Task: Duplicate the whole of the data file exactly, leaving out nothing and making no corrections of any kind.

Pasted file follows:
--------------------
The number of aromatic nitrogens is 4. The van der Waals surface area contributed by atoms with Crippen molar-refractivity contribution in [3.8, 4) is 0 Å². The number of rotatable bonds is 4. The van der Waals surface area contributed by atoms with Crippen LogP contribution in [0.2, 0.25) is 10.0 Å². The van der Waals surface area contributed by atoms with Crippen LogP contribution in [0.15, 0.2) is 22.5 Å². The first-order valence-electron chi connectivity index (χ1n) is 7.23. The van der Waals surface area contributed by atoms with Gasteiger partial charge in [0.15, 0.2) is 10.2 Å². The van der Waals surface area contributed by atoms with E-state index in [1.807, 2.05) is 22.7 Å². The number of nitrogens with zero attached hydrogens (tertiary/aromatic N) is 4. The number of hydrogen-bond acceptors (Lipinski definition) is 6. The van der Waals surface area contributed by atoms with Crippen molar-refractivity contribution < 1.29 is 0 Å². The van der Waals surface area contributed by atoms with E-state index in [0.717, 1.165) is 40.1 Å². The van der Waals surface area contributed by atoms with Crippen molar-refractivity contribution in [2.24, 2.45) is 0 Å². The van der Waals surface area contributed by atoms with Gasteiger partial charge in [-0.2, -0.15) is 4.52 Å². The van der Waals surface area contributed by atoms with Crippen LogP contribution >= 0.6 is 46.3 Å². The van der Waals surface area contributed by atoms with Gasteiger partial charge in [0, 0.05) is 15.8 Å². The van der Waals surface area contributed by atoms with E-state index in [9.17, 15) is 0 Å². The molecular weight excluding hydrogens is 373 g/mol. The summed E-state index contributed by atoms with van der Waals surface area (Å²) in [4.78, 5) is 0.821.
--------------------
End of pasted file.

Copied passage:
The number of aromatic nitrogens is 4. The van der Waals surface area contributed by atoms with Crippen molar-refractivity contribution in [3.8, 4) is 0 Å². The number of rotatable bonds is 4. The van der Waals surface area contributed by atoms with Crippen LogP contribution in [0.2, 0.25) is 10.0 Å². The van der Waals surface area contributed by atoms with Crippen LogP contribution in [0.15, 0.2) is 22.5 Å². The first-order valence-electron chi connectivity index (χ1n) is 7.23. The van der Waals surface area contributed by atoms with Gasteiger partial charge in [0.15, 0.2) is 10.2 Å². The van der Waals surface area contributed by atoms with E-state index in [1.807, 2.05) is 22.7 Å². The number of nitrogens with zero attached hydrogens (tertiary/aromatic N) is 4. The number of hydrogen-bond acceptors (Lipinski definition) is 6. The van der Waals surface area contributed by atoms with Crippen molar-refractivity contribution < 1.29 is 0 Å². The van der Waals surface area contributed by atoms with E-state index in [0.717, 1.165) is 40.1 Å². The van der Waals surface area contributed by atoms with Crippen molar-refractivity contribution in [2.24, 2.45) is 0 Å². The van der Waals surface area contributed by atoms with Gasteiger partial charge in [-0.2, -0.15) is 4.52 Å². The van der Waals surface area contributed by atoms with Crippen LogP contribution >= 0.6 is 46.3 Å². The van der Waals surface area contributed by atoms with Gasteiger partial charge in [0, 0.05) is 15.8 Å². The van der Waals surface area contributed by atoms with E-state index in [9.17, 15) is 0 Å². The molecular weight excluding hydrogens is 373 g/mol. The summed E-state index contributed by atoms with van der Waals surface area (Å²) in [4.78, 5) is 0.821.